Higher education leaders are learning from one another and leaning on one another.
Their communicators should, too.
On the eve of what will certainly be one of the most challenging years of your higher-ed communication career, ground yourself in a communication philosophy, gather the new skills you need and make the collegial connections that will sustain you throughout the fall semester and throughout the year.
Insightful sessions. Incisive conversations. Intimate networking chats.
Let’s not stumble into this year alone. Let’s walk into it together.
(All Times ET)
Opening Remarks, by David Murray, executive director of the Professional Speechwriters Association.
1:15-2:00 • Keynote: From message fatigue to a new philosophical framework: How higher ed communicators can turn over a new leaf
- “Messaged out,” is the term you hear over and over from the folks who help higher-ed leaders communicate—on Covid, on systemic racism, LGBTQ+ issues, free speech, funding and a dozen other issues roiling college campuses (and the country they exist in). After agonizing over countless statements over many years, leadership communicators find students and other stakeholders tuning out leaders dismissing their communications as “just more words.”
- Clearly, we need some kind of reset. And if there was ever a time to make a new beginning, going into this utterly uncharted school year would be it.
- “We need to have deeper conversations in which we are empowered to be honest about our challenges and opportunities,” says University of Maryland, Baltimore County President Freeman Hrabowski, who will explain what those conversations are, how university presidents can have them—and how their communication professionals can help.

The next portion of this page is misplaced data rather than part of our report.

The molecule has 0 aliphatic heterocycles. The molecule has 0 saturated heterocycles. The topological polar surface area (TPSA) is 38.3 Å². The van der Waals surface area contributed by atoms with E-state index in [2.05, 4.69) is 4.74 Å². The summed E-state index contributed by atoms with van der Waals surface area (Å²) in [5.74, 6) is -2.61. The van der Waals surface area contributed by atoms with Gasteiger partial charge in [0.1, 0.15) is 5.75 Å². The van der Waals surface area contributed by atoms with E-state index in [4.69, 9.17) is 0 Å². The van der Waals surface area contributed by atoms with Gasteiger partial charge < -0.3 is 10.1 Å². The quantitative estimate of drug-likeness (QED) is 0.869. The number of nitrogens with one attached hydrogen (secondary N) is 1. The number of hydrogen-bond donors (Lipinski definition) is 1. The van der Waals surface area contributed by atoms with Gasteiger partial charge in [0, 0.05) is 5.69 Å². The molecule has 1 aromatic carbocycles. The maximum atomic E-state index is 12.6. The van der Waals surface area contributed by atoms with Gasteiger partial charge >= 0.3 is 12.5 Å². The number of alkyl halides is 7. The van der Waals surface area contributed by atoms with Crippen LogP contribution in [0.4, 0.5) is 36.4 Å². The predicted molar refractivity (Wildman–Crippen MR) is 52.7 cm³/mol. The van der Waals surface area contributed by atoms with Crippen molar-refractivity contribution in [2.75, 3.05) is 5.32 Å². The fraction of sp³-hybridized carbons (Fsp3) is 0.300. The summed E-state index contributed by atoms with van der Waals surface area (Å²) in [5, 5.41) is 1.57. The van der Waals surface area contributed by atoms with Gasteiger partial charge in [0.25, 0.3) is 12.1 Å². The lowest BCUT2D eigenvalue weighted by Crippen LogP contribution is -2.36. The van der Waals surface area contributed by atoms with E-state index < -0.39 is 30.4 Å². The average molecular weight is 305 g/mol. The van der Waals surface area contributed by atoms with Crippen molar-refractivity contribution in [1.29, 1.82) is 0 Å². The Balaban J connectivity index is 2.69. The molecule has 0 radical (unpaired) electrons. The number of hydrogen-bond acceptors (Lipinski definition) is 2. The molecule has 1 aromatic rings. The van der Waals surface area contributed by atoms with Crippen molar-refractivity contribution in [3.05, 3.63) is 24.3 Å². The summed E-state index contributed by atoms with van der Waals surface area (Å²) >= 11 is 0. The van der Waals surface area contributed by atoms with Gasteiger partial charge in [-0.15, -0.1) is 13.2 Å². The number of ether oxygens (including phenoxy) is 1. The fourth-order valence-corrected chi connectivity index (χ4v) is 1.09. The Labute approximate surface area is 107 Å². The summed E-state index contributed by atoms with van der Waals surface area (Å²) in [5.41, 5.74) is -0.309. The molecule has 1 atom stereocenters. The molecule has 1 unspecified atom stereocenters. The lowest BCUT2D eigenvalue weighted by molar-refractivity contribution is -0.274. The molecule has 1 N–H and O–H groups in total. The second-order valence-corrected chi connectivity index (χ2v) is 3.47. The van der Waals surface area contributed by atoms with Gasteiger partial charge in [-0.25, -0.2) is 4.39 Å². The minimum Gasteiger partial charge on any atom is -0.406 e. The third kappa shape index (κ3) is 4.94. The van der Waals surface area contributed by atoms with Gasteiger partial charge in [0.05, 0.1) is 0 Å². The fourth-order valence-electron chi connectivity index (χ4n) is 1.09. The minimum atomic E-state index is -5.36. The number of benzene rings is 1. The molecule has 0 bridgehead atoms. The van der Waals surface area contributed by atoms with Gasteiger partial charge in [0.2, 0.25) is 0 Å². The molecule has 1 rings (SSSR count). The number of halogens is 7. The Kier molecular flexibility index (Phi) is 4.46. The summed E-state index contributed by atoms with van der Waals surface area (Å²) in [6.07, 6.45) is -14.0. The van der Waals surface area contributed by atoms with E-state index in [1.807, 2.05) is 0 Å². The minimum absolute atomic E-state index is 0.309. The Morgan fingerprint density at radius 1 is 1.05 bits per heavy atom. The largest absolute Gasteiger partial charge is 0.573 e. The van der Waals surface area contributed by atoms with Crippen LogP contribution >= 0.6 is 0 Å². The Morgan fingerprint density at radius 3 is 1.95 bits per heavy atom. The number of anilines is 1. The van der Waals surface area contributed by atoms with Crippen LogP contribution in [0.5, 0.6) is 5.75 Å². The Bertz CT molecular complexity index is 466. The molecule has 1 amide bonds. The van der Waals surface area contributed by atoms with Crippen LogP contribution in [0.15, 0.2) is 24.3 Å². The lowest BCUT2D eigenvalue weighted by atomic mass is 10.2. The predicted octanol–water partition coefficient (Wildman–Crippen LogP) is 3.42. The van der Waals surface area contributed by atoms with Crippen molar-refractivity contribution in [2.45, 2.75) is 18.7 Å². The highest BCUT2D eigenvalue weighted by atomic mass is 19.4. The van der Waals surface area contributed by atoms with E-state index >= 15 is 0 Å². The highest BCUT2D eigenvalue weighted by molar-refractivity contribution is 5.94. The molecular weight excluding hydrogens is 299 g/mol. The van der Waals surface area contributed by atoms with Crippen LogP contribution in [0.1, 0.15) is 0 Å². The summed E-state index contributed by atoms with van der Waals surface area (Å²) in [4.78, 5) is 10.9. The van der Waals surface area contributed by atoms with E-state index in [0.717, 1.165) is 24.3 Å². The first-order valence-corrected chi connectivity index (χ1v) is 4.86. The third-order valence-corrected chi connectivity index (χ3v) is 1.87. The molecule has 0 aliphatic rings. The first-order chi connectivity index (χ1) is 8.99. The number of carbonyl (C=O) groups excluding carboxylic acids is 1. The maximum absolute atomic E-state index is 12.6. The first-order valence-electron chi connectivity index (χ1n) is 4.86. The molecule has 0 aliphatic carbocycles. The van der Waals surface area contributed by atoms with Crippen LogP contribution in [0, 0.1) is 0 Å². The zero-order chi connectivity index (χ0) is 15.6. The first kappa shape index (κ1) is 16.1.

- In conversation with University of Pennsylvania Senior Advisor to the President Mike Field—and with conference participants themselves—Hrabowski will share the new philosophy described in his book, The Empowered University: Shared Leadership, Culture Change, and Academic Success.
- You’ll leave this session feeling empowered yourself, by a new philosophical framework that will help you move forward strategically, creatively and courageously into this pivotal next year of your higher-ed communication career.
2:00-3:00 • Crucial Conversations on Pressing Issues
Choose among five moderated Zoom-style breakout conversations, on the topic you need to learn about most:
- Covid Communications: Which Leader Should Say What, How Often and Via Which Medium, led and moderated by Jim Reische, Williams College
- Post-George Floyd Campus Communications, led and moderated by Michael Franklin, Howard University
- Reimagining Commencement and Other Academic Traditions, led and moderated by Aaron Hoover, University of Florida
- Old Symbols, New Substance: Communicating Thoughtfully about Campus Iconography, Team Names and Other Controversial Traditions, led and moderated by Lawrence Kluttz, Duke University
- What About Me? Self-care with an Unsustainable Workload—and What to do if Furlough Comes, led and moderated by leadership communications recruiter Angee Linsey, author of the book, Dare to Be Deliberate—Level Up Your Communications Career
3:00-4:00 • Leading Virtually, Leading Well: A Guide for Higher-Ed Leadership Communicators, and the Leaders They Serve